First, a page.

The skin is a large metabolically active organ, responsible for using around 30% of a dog or cat’s daily protein requirement.  The skin is particularly sensitive to subtle changes in nutrient supply, however its response to dietary changes may take several months to fully appear.

Skin nutrients

A number of different nutrients help support skin and coat health.  These include protein, vitamins and minerals as well as omega 3 and 6 fatty acids.

Signs of a healthy skin and coat:

  • Soft, lustrous and glossy coat (bear in mind that some breeds have different coat types such as those with wiry coats)
  • Skin is free from scurf and dandruff and there are no areas of hair loss or signs of irritation (remember that seasonal moulting or shedding is a normal occurrence for most breeds)

How can I tell if my pet has a skin and coat problem?

A pet with a skin and coat issue may scratch quite a lot, which can lead to irritation, sores and infections.  Their coat may look dull and brittle, and their skin can appear greasy or conversely dry and flaky.

How diet can help

To enhance your pet’s skin and coat health, look for tailored nutrition that offers a specific skin and coat health claim. 

Every ADVANCE™ formula has been specifically formulated to help your pet look their best.  They contain patented levels of essential vitamins, minerals and fatty acids, as well as high quality protein, which have been shown to help improve skin and coat condition.

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7 tips to avoid pet obesity

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This is an image of a dog and cat together.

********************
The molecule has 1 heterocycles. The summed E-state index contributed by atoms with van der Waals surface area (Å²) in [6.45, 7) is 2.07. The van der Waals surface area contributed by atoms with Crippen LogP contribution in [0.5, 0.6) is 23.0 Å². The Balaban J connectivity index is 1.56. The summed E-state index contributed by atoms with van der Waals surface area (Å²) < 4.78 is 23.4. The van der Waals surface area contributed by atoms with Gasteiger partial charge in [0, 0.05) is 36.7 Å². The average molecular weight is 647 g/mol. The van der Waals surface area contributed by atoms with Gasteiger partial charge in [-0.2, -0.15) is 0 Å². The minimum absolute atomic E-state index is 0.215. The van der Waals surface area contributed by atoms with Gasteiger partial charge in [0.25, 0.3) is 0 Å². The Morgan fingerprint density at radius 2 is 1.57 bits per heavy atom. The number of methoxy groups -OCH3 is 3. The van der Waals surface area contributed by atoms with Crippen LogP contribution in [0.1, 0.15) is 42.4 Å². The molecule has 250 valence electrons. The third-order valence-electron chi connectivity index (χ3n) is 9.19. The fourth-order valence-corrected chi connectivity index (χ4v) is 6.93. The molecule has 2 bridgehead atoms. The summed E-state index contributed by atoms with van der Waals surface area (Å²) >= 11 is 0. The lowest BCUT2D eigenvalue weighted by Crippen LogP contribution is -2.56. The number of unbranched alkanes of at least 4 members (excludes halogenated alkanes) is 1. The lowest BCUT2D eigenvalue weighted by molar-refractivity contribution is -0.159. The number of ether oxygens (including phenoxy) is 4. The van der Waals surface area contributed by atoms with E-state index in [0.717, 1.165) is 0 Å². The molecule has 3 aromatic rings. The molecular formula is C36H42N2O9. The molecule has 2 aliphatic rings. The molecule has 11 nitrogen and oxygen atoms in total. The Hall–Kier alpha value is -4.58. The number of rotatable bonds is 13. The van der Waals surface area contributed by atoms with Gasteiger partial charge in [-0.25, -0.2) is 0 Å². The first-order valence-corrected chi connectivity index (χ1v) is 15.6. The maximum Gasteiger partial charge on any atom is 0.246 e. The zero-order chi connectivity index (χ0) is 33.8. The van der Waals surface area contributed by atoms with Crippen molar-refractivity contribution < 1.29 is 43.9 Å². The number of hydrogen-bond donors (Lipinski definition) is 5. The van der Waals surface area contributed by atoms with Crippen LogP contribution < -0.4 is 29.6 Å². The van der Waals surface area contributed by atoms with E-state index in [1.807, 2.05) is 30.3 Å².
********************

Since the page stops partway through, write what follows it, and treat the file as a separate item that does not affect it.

Pet loving nation

With just over half of Australian households having a cat and/or a dog, it’s clear we love our pets!  But did you know it’s estimated that 41% of dogs and 32% of cats are considered overweight or obese?  We now know that by carrying that extra weight, a pet's lifespan may be reduced. 

To help your pet live a longer and healthier life, here are our top 7 tips for helping to avoid pet obesity.

Pet loving nation

With just over half of Australian households having a cat and/or a dog, it’s clear we love our pets!  But did you know it’s estimated that 41% of dogs and 32% of cats are considered overweight or obese?  We now know that by carrying that extra weight, a pet's lifespan may be reduced

To help your pet live a longer and healthier life, here are our top 7 tips for helping to avoid pet obesity.

Start with feeding guides

Feeding guides found on pet food packaging are the best place to start when deciding how much to feed your pet.  However, these are guides only and the actual amount fed will need to be tailored over time.  This is done by monitoring your pet’s body condition and then making any feeding adjustments accordingly.

Measure out portions

When you’re reading the feeding guide, be sure to measure out the amount of food rather than estimating it.  It can be surprising what different people guess half a cup of food looks like!  Try to measure out portions in a consistent way.

Stick to mealtimes

Some pet parents ‘free feed’ their pet, whereby they keep their pet’s bowl full at all times.  This practice can lead to overeating and weight gain, particularly if the pet is bored or not getting much exercise.  A much better idea is to feed your pet set portions at designated mealtimes.  That way you can better monitor the amount your pet is eating. 

Ignore begging

Did you know that a recent international study showed that over half of cat and dog owners give their pet food if they beg for it?  We know how hard it is not to give in when those gorgeous big eyes look at you that way, but it’s a habit that can lead to pet weight gain.  It’s best from the start not to encourage begging behaviour and a helpful rule is to have pets out of the room during family mealtimes.  This also avoids inadvertently feeding a pet any human foods that may be toxic to them.